Between earnings and risk, the latter is the most subjective of all in the business’s valuation. In a world of Black Swans, risk is not something that can be easily quantified into a precise number (discount rate). It is also a number that cannot be verified for correctness. For earnings, all we have to do is to compare earnings estimates with the actual earnings to have a gauge of the estimate’s accuracy. But you cannot do so for the discount rate. Thus, in any valuation of a business, the discount rate is the first to be fudged by analysts.

Bear that in mind when you look at analyst reports on the price targets of stocks.

Is the value of an asset its price?

Wednesday, July 2nd, 2008

Continuing from our previous article, Difference between ?assets? and real assets, we will discuss two concepts that are often confused with each other- price and value.

Everyone knows about price. So, we will not talk more about it. But the trick question is: is the value of an asset based on its price? In accounting, the value of an accounting asset (as opposed to the definition of an asset that we mentioned in Difference between ?assets? and real assets) is based on price, whether historical price of some kind of derivative of market price. In today’s speculative mindset, the quality of our investing endeavours is often judged according to the price it can fetch on the market. For example, the 2007-2008 financial year was marked by abysmal ‘performance’ of the stock market, which implies abysmal performance of our superannuation funds. Basically, this means that the price of stocks have fallen. In this kind of herd mentality, it is often easy to associate price with value.

But as investors, we have to understand that there is a difference between price and value. The former is just an easily understood nominal number. Value, on the other hand, is a relative concept. The value of something implies its worth relative to something else. So, what is the value of an asset? As we explained before in Difference between ?assets? and real assets, an asset is something that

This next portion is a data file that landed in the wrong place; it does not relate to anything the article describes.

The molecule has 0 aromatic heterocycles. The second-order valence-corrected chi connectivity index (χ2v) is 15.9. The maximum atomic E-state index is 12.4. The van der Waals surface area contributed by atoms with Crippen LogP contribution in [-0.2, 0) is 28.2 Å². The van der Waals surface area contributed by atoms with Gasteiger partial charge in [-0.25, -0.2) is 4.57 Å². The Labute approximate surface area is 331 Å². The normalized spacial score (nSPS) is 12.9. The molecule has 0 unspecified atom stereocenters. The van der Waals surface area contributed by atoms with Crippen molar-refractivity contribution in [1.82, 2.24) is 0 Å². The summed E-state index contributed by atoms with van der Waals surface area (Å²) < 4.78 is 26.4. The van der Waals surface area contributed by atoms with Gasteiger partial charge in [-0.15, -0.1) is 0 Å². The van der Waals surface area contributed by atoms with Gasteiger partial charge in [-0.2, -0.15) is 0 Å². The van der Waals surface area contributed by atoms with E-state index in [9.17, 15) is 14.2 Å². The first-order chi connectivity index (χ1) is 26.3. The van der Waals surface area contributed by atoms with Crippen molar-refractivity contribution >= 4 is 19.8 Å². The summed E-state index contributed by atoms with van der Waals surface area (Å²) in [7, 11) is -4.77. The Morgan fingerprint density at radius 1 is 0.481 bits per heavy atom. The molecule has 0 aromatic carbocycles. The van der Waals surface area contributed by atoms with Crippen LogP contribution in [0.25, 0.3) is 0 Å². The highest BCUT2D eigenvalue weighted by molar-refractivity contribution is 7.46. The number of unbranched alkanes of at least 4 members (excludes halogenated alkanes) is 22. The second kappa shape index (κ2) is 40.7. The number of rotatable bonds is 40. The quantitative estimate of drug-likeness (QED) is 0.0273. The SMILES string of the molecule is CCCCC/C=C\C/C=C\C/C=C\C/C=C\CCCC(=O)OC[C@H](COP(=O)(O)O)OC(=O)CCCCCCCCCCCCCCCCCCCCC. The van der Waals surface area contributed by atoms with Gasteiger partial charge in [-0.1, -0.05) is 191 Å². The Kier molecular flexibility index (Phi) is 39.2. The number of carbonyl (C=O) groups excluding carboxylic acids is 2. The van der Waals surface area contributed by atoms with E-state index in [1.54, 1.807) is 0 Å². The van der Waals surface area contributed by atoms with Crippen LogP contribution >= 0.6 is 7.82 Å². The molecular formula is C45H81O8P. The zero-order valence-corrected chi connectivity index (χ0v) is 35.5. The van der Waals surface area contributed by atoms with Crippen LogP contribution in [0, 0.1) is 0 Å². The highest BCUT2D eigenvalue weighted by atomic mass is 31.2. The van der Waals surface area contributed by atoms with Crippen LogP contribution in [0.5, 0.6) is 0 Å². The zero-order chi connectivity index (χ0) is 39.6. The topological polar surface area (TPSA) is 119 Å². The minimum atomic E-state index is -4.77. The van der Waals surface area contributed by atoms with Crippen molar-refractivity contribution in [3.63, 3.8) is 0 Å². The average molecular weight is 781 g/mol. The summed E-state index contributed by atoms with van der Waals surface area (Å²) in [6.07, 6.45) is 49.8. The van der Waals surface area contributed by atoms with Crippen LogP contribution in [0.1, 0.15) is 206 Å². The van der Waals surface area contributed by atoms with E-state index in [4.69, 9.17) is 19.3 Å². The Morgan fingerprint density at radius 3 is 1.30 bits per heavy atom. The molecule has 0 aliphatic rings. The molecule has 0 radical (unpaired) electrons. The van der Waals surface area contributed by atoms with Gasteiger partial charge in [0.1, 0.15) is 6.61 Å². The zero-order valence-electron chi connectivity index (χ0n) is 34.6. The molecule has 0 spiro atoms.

… puts money into your pocket periodically.

Therefore, the value of an asset is a measure of the worth of its cash flow relative to the cash flow of something else. What is the “something else” that an asset’s value is compared against? Well, it is the cash flow fetched by a long-term government bond. In other words, the cash flow of the long-term government bond is used as a yardstick for which we measure the value of an asset’s cash flow.

Government bonds are theoretically zero risk in nominal terms (not in real terms though) because it cannot default on its loan (well, not if the government happens to the Russian government in 1998) as it has the power of the monetary printing press.

The cash flow of an asset, on the other hand is full of risks compared to the long-term government bond. Behind an asset is always a business enterprise, which can fail in its ability to earn cash to its owners’ satisfaction- the business may even fail completely. Therefore, to compensate its owners of that higher risk, it has to earn a return higher than the risk-free government bond. The riskier the business enterprise is, the higher the rate of return should be demanded.

In the next article, we will explain what the return on an investment is. That will involve more mathematics.